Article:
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When it rained, it poured: Richmond's 2 feet of rain during May and June set another record

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Richmond has never seen this much rain in back-to-back months.

The wettest May on record was followed by the wettest June, for a total of 23.67 inches at Richmond International Airport since May 1. Last Friday’s astonishing downpour — which set several other hourly and daily records — contributed nearly one-third of that amount.

That total will hold if we close out the month of June with dry weather, as expected.

The previous record for rainiest two-month period happened in July and August of 1969, with 23.21 inches. As unusual as that summer was for Richmond, up to 31 inches hit Nelson County in one devastating night when the remnants of Hurricane Camille tracked through.

Richmond’s official rainfall records go back to January 1887.

May was the 18th-wettest month out of the past 1,578. June is likely to rank as the seventh-wettest. The month with the most rainfall was July 1945, with 18.87 inches.

Richmond wasn’t the only place dealing with the soaking storms lately.

The past 60 days brought nearly 2 feet of rainfall to a few zones of Virginia: One area is between Richmond, Louisa and Tappahannock; another is east of the Blue Ridge Mountains between Charlottesville and Rappahannock; and a few pockets are around the Shenandoah Valley.

A volunteer precipitation observer near Ruther Glen in Caroline County measured 25.26 inches of rain since May 1, more than any other official site in the state. There, the 60-day rainfall departure is a surplus of nearly 18 inches.

Almost all of Virginia had excess rain over the past two months, with the exception of a few small spots in the New River Valley.

Here’s one last statistic before we abandon the talk of rain in favor of the sunny and hot forecast. There was actually nothing unusual about the number of days with rainfall recently.

During May and June, Richmond had 22 days with enough to measure. We average 21 days with rain during those two months. Yet eight of those rainy days gave us more than 1 inch.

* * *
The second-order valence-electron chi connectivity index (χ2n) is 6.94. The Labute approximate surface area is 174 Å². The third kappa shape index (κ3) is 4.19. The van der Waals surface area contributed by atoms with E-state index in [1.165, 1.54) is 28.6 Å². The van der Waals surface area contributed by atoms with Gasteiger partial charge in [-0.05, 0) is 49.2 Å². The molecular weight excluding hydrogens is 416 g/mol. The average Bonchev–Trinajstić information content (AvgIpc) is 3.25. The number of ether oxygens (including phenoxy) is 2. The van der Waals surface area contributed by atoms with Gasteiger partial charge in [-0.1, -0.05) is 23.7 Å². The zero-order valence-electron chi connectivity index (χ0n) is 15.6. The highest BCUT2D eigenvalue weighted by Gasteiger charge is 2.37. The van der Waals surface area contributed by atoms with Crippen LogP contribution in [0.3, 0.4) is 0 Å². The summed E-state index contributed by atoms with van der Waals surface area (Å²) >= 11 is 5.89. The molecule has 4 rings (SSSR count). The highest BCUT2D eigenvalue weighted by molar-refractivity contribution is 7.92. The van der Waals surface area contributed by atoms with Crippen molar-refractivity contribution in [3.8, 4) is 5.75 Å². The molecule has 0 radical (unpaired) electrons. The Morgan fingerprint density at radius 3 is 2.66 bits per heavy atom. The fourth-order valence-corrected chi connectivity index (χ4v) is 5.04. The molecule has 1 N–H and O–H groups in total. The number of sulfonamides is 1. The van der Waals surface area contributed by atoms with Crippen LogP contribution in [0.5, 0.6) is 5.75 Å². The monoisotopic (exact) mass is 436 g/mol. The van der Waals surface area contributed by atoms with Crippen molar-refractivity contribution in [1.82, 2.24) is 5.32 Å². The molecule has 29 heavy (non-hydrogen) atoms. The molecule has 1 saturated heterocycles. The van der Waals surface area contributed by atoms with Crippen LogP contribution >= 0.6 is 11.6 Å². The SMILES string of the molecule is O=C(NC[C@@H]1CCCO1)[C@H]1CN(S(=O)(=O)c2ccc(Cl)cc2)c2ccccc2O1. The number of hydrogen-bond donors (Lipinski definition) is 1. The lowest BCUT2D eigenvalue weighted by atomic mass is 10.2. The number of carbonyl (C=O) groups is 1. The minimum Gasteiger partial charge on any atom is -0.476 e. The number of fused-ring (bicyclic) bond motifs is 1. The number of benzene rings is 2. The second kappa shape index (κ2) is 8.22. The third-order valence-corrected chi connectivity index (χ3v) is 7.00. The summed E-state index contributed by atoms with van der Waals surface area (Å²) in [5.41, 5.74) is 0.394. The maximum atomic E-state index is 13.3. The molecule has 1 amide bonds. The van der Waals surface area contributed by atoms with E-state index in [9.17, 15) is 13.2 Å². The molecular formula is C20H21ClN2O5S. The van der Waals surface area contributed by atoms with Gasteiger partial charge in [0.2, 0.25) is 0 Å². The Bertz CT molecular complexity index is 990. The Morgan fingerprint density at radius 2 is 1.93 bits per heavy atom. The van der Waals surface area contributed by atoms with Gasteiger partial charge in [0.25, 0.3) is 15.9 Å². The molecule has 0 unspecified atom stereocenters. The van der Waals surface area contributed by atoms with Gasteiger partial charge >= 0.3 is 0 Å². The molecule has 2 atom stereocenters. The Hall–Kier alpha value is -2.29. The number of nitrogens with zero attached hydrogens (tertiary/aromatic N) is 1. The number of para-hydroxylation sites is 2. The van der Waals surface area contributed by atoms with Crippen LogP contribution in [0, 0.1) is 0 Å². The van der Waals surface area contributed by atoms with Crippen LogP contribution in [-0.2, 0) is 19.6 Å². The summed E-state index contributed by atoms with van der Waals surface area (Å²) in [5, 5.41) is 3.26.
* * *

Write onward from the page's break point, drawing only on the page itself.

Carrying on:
Simply: When it rained, it poured.

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Check Richmond.com/weather for John Boyer’s videos and forecast updates. Contact him at JBoyer@timesdispatch.com.

Meteorologist

John Boyer is the first staff meteorologist for the Richmond Times-Dispatch. He joined the RTD newsroom in November 2016. Boyer earned his degree in meteorology from North Carolina State University in Raleigh.

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John Boyer

John Boyer, the RTD's staff meteorologist

John Boyer is the first staff meteorologist for the Richmond Times-Dispatch. He joined the RTD newsroom in November 2016 after covering severe weather on television in Tulsa, Okla.

As a native of the Roanoke area, the region’s heavy snowstorms started his fascination with Virginia’s changing weather.

Boyer earned his degree in meteorology from North Carolina State University in Raleigh. He is a member of the American Meteorological Society and earned their Certified Broadcast Meteorologist seal in 2012.

Look for his stories in the RTD and on Richmond.com, along with videos and forecast updates for major weather events in our area.

Email him your story ideas and weather tips.

Saturday Weatherline

Dec. temperature records set in 1998, 2015

December’s local and statewide record highs came from two warm spells. Dec. 6-7, 1998, pushed highs to 81 degrees in Richmond and 85 at both Hopewell and Colonial Beach. Dec. 24, 2015, brought the month’s warmest lows for Richmond (65) and Virginia Beach (71).

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